Main Archives About kitchenMage My Cookbook Shop Connect:    RSS icon   email icon   twitter icon   Pinterest icon   flickr icon   kitchenMage's Recipes @Feastie

Don't Eat That!

April 23, 2010

A Picture is Worth A Thousand Questions

Grays River Covered Bridge

That is the historic Grays River Covered Bridge, the only covered bridge in Washington that is still used by the public. Not sure the public was using it the day the photo was snapped, but mostly. This photo of the bridge is what it looks on drier days. Go look, it's really quite the difference.

The Grays River winds down a nearby valley, at least when it's not escaping its banks to wreak havoc in the area, even on places that are many feet higher than the river itself. The road to Astoria, where we shop, shadows the Grays River valley for a few miles and each trip finds me coveting one piece of waterfront or another. Then I remember. It floods. A lot.

Which flood is pictured here is a darned good question. We are under water quite a lot around here; getting 120 inches - yes, ten feet - of rain annually will do that to you. My memory is that there have been several such floods in the half dozen years since we moved here. Some locals claim that the 100 year floods are happening every 10 years now, others think it might be more often than that.

Even with the floods, I have a soft spot for the Grays River valley. We have friends who happen to live within sight of the bridge, on a bit of a rise so they stay a bit dryer than some others. Perhaps more relevant to me, this is where I broke my arm so horribly a while back. Maybe that soft spot is in my head...

So why do I have (somewhat fewer than 1000) questions about the place?

Two words: Septage dump.

Continue reading "A Picture is Worth A Thousand Questions" »

August 19, 2009

Wordless Wednesday: Be afraid. Be very afraid.

durian essence

May 13, 2009

Food that squicks out other people

When theKid was a young'un, she had a signature omelet: hot dog, grape jelly, and sharp cheddar.The precise genesis of this creation is lost to time, but it was surely her own concoction - the specific combination has remained unappealing for nigh on a quarter-century now. More than that, perhaps, is the ongoing joke of my horror at the mere idea of the thing. (But if I liked it where would the fun be in that?)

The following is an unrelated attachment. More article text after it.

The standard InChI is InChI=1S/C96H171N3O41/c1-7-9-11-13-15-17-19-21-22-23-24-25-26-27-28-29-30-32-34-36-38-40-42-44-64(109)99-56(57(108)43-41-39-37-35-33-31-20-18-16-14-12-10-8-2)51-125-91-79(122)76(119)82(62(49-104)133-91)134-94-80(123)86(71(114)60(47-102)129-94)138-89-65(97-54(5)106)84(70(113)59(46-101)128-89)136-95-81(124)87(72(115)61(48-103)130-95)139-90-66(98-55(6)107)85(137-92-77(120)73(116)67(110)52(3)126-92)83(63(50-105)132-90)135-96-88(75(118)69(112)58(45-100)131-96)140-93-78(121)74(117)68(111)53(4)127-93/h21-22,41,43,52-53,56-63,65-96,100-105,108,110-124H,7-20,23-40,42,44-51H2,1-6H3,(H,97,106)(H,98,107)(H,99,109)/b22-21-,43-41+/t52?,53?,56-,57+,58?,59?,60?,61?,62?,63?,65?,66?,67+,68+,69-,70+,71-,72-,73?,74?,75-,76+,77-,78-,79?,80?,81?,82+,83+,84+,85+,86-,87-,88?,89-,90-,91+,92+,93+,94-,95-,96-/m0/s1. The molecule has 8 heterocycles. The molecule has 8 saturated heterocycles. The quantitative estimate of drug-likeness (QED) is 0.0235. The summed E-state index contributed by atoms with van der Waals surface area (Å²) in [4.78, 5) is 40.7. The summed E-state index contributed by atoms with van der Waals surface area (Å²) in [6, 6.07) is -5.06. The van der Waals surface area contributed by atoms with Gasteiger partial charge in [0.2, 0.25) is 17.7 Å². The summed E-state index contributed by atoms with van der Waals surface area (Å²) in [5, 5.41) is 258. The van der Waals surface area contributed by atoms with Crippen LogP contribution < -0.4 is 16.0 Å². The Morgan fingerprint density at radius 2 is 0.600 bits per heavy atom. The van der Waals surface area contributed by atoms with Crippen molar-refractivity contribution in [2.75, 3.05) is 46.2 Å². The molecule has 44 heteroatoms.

I was reminded of theKid's omelet today when I was at Shakesville, a feminist site with a side of food, where they asked people:

What's a food you love that horrifies most other people?

The thread is a hoot, although I found at least a couple of things I love on the list. Those rolls of pastrami/cream cheese/pickle, my grandmother used to make those for me when I visited. (Is it a Jewish thing?) Other choices, say, turkey skin that is "nice and soft and fatty and moist" just make me cringe. Which is, I suppose the point of the list.

The entire list is here.

For balance, What is your idea of the perfect meal? Oddly, this has less than a hundred comments while the other is creeping towards 200.

Even odder, I can't come up with food that I eat that horrifies other people. This probably says more about the people I hang out with than me, but still...

How about you? What do you love that squicks other folks out?

September 18, 2008

Chinese dairy contamination (more melamine)

Remember the contaminated pet food that killed hundreds of critters across the US last year?

Remember the reassurances that it would never happen again, and, more importantly, could never happen to the human food supply.

Yeah, not so much.

Chinese dairy contamination scandal grows

Continue reading "Chinese dairy contamination (more melamine)" »

March 18, 2008

The clueless feeding the blind